The AND gate 15 operates in the cycle of the rectangular signals of the amplifiers 3, 4 and is inoperative for longer than a cycle only if the input signals thereof are in phase opposition. Accordingly. the counter I8 counts alternatingly forwards and backwards with 0. l. 0, l. When the gate 15 is inoperative. the two-bit counter indicates 2. This triggers the setting pulse for the one-shot multivibrator 7 which then yields the corresponding pulse of the difference frequency signal.
Devices for range finding in accordance with the present invention can also be employed. in particular. for aiding blind persons. The distance with respect to a stationary object is determined by quite irregular moving (wagging) the measuring head with the staggered. rigidly joined correlators by hand. in order to produce relative transverse velocities. Here again. rotation of the measuring head by the blind person. superimposed on the transverse movement. ensue in angular velocities falsifying the measuring result.
As illustrated in FIG. 3, these angular velocity components are measured by two additional auxiliary cor relators 23, 24 oriented in mutual opposition and at right angles to the measuring correlators I, 2. It can be seen from the figure that the angular velocity is common to all four correlators, while the transverse motion component to be measured is zero as regards the systems 23, 24.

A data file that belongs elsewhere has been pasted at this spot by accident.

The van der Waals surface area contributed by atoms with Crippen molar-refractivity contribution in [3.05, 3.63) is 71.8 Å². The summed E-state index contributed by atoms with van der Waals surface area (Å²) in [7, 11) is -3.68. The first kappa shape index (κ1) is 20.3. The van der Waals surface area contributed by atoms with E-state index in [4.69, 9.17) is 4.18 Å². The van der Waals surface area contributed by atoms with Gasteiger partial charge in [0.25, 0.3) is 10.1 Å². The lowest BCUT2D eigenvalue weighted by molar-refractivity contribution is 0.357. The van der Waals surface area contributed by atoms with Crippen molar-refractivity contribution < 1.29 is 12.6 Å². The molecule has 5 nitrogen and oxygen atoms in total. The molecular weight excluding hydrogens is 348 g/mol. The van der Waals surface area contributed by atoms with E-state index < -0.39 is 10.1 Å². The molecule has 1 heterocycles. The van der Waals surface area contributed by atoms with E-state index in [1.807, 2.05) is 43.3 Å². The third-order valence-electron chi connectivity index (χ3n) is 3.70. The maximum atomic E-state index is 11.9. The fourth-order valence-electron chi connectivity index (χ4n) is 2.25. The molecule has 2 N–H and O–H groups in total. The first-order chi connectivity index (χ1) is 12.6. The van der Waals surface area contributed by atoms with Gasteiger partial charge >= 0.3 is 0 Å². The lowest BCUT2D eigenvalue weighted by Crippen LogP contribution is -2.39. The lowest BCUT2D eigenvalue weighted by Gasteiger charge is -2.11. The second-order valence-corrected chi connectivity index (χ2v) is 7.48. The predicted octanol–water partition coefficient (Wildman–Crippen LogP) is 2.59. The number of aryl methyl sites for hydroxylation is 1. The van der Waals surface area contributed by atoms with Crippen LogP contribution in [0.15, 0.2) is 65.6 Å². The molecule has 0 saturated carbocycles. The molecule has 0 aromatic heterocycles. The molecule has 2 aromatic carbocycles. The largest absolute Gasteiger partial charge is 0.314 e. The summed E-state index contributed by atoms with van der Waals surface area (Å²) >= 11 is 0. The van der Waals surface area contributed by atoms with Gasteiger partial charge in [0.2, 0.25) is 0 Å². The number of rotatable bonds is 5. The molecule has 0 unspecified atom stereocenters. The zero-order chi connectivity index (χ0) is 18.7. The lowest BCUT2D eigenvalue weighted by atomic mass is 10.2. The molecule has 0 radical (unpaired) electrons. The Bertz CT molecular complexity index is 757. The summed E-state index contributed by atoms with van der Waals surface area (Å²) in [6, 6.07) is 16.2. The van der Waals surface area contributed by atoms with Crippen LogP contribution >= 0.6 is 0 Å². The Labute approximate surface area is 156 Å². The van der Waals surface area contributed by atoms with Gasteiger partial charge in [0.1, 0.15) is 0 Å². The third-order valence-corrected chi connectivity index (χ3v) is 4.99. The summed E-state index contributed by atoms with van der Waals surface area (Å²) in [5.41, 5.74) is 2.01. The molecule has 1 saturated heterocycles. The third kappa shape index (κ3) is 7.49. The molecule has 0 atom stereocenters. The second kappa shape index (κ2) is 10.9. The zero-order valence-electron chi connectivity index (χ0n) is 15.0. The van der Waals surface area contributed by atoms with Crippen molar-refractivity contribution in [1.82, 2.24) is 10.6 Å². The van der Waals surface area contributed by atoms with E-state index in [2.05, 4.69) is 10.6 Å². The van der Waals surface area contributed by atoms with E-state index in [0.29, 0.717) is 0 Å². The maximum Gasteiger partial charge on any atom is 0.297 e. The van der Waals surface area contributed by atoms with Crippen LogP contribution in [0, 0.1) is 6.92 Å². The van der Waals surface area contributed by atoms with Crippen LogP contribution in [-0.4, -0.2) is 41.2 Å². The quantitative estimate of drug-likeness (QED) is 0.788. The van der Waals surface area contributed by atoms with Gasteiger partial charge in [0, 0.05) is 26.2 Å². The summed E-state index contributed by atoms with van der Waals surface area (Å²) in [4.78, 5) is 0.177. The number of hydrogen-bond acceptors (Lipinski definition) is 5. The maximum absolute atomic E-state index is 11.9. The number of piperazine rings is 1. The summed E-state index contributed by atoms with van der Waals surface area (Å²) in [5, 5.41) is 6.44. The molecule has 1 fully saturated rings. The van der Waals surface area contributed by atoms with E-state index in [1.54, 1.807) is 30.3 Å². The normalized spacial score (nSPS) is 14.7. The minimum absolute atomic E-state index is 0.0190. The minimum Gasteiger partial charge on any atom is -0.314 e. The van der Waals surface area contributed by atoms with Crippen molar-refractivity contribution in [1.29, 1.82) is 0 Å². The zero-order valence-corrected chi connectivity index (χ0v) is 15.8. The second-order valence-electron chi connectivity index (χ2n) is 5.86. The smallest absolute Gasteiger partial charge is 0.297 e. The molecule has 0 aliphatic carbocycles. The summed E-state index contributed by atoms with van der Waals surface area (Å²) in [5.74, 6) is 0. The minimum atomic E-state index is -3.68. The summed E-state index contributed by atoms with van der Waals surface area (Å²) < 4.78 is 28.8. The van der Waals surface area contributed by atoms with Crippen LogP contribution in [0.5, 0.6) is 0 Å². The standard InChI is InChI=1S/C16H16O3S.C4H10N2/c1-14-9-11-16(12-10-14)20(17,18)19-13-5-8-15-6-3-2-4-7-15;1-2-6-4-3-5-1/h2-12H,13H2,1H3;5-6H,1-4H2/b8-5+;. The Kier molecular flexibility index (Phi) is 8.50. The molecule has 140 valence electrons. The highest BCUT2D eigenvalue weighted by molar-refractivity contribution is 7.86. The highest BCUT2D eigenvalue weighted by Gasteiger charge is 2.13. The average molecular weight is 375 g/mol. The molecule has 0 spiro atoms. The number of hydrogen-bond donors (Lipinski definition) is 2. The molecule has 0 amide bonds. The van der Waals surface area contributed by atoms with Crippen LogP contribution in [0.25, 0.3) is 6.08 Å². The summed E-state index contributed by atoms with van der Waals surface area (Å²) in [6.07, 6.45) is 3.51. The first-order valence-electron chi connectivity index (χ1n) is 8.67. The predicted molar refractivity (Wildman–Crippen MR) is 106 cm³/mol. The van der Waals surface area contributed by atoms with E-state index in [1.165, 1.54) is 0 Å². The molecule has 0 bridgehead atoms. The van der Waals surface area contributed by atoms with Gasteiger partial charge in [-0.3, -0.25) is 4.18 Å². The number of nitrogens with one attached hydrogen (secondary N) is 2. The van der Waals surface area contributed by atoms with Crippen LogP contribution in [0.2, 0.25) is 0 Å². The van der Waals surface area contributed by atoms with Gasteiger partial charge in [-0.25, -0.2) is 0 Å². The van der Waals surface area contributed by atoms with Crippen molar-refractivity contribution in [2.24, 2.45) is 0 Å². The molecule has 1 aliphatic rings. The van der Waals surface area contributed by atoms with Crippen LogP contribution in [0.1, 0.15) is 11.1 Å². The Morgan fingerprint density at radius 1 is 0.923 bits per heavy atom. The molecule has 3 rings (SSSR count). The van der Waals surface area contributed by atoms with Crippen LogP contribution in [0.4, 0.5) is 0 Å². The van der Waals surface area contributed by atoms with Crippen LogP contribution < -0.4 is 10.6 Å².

The signal frequencies produced by the transverse motion by means of the systems 1, 2 are either larger or smaller than those corresponding to the correct measuring value. due to the common angular velocity. They can now be corrected by the signal frequency supplied by the auxiliary system 23 or 24. Actually. one of these systems would be suffieient for this purpose. However. the dual measurement ensures that a moving object in the field of one of these auxiliary systems 23., 24 does not. in turn falsify the measurement again. for only if both systems deliver the same frequency. this value is employed for correction purposes according to the present invention.
The arithmetic sign of the correction can be determined by mcans of direction-sensitive auxiliary systems 23, 24. During normal use of the measuring head. how ever. the angular velocity and the transverse velocity is effective in the same sense of direction (the contrary can only be realized upon a conscious counter move ment." Therefore. in a simplified variation of the apparatus of the present invention. it is possible to obtain satisfying measuring results with simple. directionindependent correlator systems. shown in FIG. 5. wherein the auxiliary correlator systems 23, 24 are replaced by reflecting prisms 30. 31 connected to partial apertures of the correlator systems. I. 2 and deflecting rectangularly the optical axis of the partial apertures. if the frequencies of the auxiliary signals are always subtracted from the frequencies of the measuring sig nals.
1. An apparatus for measuring the distance and velocity of an object relative to a reference system. comprising:
a. an object;
b. two optical correlator systems each of which has a different distance from said object and an optical axis thereon, said correlator systems generating electrical output signals having a given frequency;
c. means connected to said electrical output signals for mixing said electrical output signals and generating an auxiliary signal having a given auxiliary frequency comprising the difference in frequency of said electrical output signals; and
(1. means for counting the number of signalcycles of one of said electrical output signals during the period of time necessary for one cycle of said auxilia ry frequency and indicating the number of signal cycles as a value proportional to the, distance.